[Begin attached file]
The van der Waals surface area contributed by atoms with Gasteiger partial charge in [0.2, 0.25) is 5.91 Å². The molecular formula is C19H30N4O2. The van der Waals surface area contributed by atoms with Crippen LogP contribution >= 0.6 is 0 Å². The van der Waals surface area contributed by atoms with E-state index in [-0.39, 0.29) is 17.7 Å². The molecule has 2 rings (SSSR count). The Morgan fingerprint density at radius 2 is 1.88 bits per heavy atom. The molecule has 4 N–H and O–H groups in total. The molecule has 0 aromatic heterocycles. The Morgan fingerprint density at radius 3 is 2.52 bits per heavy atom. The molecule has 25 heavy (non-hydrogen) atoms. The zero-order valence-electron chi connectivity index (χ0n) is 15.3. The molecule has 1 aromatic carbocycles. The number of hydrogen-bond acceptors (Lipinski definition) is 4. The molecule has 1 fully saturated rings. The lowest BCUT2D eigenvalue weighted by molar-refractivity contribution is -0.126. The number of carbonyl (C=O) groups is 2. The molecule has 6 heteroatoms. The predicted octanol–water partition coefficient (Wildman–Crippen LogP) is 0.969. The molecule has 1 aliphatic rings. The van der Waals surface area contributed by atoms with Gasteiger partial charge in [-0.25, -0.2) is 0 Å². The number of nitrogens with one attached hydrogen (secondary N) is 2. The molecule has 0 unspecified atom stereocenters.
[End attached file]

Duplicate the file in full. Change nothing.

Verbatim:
The van der Waals surface area contributed by atoms with Gasteiger partial charge in [0.2, 0.25) is 5.91 Å². The molecular formula is C19H30N4O2. The van der Waals surface area contributed by atoms with Crippen LogP contribution >= 0.6 is 0 Å². The van der Waals surface area contributed by atoms with E-state index in [-0.39, 0.29) is 17.7 Å². The molecule has 2 rings (SSSR count). The Morgan fingerprint density at radius 2 is 1.88 bits per heavy atom. The molecule has 4 N–H and O–H groups in total. The molecule has 0 aromatic heterocycles. The Morgan fingerprint density at radius 3 is 2.52 bits per heavy atom. The molecule has 25 heavy (non-hydrogen) atoms. The zero-order valence-electron chi connectivity index (χ0n) is 15.3. The molecule has 1 aromatic carbocycles. The number of hydrogen-bond acceptors (Lipinski definition) is 4. The molecule has 1 fully saturated rings. The lowest BCUT2D eigenvalue weighted by molar-refractivity contribution is -0.126. The number of carbonyl (C=O) groups is 2. The molecule has 6 heteroatoms. The predicted octanol–water partition coefficient (Wildman–Crippen LogP) is 0.969. The molecule has 1 aliphatic rings. The van der Waals surface area contributed by atoms with Gasteiger partial charge in [-0.25, -0.2) is 0 Å². The number of nitrogens with one attached hydrogen (secondary N) is 2. The molecule has 0 unspecified atom stereocenters.